Women might not be the only ones who have biological clocks. While further research is needed, studies suggest that a man's age at the time of conception — also known as his paternal age — might pose health risks for his children.
For example, studies have associated advanced paternal age with:
- Miscarriage. Some research suggests that women who become pregnant by older men are at slightly higher risk of miscarriage.
- Autism. Children born to men 40 and older seem to be more likely to develop autism than children of men younger than 30.
- Birth defects. Although the overall risk is exceedingly low, older men are more likely to father babies who have certain rare birth defects — such as the bone growth disorder achondroplasia.
- Schizophrenia. Children born to men 50 and older seem to be more likely to develop the brain disorder schizophrenia than children of men younger than 25.
- Cognitive impairment. In a 2009 study, children born to older men scored slightly lower on tests measuring concentration, memory, reading and reasoning skills through age 7.
Researchers believe that the increased risk of health conditions might be due to age-related genetic mutations in older men. Despite the increase in these risks, however, the overall risks remain small and less certain than those associated with advanced maternal age.
If you're older than 40 and you're considering fathering a baby or you're concerned about your reproductive health, consult your doctor.
Jun. 27, 2012
See more Expert Answers
- Kleinhaus K, et al. Paternal age and spontaneous abortion. Obstetrics and Gynecology. 2006;108:369.
- Reichenberg A, et al. Advancing paternal age and autism. Archives of General Psychiatry. 2006;63:1026.
- Shelton JF, et al. Independent and dependent contributions of advanced maternal and paternal ages to autism risk. Autism Research. 2010;3:30.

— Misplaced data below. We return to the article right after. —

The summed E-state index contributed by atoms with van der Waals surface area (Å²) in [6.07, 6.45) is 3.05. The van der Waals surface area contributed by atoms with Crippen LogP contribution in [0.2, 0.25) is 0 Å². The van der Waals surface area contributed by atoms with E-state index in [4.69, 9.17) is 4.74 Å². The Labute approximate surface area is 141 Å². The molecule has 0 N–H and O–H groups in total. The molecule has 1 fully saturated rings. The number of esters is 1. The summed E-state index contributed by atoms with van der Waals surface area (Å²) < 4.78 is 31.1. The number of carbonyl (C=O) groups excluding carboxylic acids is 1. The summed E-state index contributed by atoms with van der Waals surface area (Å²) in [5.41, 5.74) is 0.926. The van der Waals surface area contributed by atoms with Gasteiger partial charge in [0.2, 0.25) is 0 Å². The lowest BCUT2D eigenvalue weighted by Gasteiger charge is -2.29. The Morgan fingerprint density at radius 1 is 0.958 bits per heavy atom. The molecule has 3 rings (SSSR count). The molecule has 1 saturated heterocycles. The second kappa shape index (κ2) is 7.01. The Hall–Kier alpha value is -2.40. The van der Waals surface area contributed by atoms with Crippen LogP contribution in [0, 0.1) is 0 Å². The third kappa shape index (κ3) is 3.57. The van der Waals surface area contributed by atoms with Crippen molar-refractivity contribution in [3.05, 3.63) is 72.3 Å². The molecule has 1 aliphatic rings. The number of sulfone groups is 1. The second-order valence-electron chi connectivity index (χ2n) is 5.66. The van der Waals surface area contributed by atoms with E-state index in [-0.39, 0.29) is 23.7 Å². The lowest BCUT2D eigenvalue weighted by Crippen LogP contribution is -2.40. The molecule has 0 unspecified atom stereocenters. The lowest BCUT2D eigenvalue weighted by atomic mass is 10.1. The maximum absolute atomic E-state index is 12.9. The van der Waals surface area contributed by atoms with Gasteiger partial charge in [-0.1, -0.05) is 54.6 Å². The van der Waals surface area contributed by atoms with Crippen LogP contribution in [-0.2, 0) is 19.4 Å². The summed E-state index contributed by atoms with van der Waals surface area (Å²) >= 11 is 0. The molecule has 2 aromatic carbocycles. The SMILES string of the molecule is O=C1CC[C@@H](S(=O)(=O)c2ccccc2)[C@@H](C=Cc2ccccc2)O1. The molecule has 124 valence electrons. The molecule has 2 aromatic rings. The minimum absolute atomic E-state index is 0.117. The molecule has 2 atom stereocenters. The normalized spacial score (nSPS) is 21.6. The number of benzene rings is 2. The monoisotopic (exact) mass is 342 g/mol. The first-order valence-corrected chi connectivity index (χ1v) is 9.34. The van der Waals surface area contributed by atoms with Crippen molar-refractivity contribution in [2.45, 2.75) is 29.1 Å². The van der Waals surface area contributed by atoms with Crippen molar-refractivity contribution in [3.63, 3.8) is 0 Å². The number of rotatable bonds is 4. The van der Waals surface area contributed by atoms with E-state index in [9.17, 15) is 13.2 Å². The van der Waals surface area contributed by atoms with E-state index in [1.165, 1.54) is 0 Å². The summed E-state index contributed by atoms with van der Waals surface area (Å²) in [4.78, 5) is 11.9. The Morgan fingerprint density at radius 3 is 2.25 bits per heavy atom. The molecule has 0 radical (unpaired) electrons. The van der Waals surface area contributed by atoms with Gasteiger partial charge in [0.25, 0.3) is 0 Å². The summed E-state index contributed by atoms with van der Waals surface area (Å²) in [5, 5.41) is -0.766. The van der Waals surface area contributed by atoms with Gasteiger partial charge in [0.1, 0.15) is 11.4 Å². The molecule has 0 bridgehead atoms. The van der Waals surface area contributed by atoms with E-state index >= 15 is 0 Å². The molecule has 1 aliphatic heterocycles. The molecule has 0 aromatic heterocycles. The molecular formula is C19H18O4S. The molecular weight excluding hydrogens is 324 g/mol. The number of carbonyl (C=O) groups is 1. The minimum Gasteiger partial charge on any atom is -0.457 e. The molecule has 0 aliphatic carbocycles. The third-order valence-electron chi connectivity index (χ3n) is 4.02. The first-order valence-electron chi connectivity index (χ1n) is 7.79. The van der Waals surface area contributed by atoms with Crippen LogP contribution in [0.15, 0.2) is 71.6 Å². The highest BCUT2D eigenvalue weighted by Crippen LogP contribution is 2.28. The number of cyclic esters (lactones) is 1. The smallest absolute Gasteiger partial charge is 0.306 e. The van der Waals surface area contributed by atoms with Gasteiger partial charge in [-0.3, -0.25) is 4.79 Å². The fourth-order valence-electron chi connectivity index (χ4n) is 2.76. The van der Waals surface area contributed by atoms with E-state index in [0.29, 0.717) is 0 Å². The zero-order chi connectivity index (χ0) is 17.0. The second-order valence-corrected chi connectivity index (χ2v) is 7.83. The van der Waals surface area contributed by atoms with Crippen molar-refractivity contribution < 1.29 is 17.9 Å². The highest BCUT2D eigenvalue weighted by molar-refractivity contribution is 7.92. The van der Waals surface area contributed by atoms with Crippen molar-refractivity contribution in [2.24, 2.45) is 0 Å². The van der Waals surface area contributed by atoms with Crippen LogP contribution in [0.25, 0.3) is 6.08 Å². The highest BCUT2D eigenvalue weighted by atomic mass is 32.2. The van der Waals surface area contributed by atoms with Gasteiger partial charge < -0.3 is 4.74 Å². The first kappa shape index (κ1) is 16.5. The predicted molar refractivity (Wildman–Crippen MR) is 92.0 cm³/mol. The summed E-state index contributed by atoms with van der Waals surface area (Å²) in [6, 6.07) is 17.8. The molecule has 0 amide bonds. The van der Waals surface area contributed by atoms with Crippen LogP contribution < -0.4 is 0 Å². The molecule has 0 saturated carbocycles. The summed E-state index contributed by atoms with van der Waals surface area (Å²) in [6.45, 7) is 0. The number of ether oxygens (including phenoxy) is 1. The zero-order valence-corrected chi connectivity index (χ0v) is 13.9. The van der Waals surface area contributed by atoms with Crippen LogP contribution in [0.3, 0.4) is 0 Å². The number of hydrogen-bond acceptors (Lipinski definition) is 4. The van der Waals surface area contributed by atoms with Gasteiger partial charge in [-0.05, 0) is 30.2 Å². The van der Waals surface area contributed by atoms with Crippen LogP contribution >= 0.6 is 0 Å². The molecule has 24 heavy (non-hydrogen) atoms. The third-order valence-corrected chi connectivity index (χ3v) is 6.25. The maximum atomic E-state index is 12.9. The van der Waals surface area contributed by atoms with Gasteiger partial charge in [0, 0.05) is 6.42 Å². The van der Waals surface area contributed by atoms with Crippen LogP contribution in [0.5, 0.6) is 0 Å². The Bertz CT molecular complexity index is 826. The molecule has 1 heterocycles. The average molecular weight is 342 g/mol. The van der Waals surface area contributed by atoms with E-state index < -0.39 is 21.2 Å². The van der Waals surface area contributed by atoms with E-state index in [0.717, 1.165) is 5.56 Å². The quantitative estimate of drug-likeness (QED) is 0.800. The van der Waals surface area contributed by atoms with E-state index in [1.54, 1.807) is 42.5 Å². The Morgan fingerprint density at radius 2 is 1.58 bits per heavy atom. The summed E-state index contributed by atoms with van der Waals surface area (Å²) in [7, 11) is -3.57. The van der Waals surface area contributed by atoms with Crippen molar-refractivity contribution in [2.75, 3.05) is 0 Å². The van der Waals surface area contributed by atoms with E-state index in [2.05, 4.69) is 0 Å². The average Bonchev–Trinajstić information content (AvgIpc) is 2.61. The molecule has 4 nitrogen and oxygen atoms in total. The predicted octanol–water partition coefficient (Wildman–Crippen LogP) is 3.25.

- Saha S, et al. Advanced paternal age is associated with impaired neurocognitive outcomes during infancy and childhood. PLoS Medicine. 2009;6:1.
- De Souza E, et al. Case-control analysis of paternal age and trisomic anomalies. Archives of Disease in Childhood. 2010;95:893.
- Longo DL, et al. Harrison's Online. 18th ed. New York, N.Y.: The McGraw-Hill Companies; 2012. http://www.accessmedicine.com/resourceTOC.aspx?resourceID=4. Accessed April 12, 2012.
- Liu K, et al. Advanced reproductive age and fertility. Journal of Obstetrics and Gynaecology Canada. 2011;33:1165.
- Shah PS, et al. Paternal factors and low birthweight, preterm, and small for gestational age births: A systematic review. American Journal of Obstetrics and Gynecology. 2010;202:103.
- Durkin MS, et al. Advanced paternal age and the risk of autism spectrum disorder. American Journal of Epidemiology. 2008;168:1268.
- Torrey EF, et al. Paternal age as a risk factor for schizophrenia: How important is it? Schizophrenia Research. 2009;114:1.
- Parner ET, et al. Paternal age and autism spectrum disorders. Annals of Epidemiology. 2012;22:143.
- Harris ID, et al. Effect of advanced paternal age on fertility and pregnancy. http://www.uptodate.com/index. Accessed April 12, 2012.
- Sipos A, et al. Paternal age and schizophrenia: A population based cohort study. British Medical Journal. 2004;329:1070.
- Malaspina D. Advancing paternal age and the risk of schizophrenia. Archives of General Psychiatry. 2001;58:361.
- Croen LA, et al. Maternal and paternal age and risk of autism spectrum disorders. Archives of Pediatrics & Adolescent Medicine. 2007;161:334.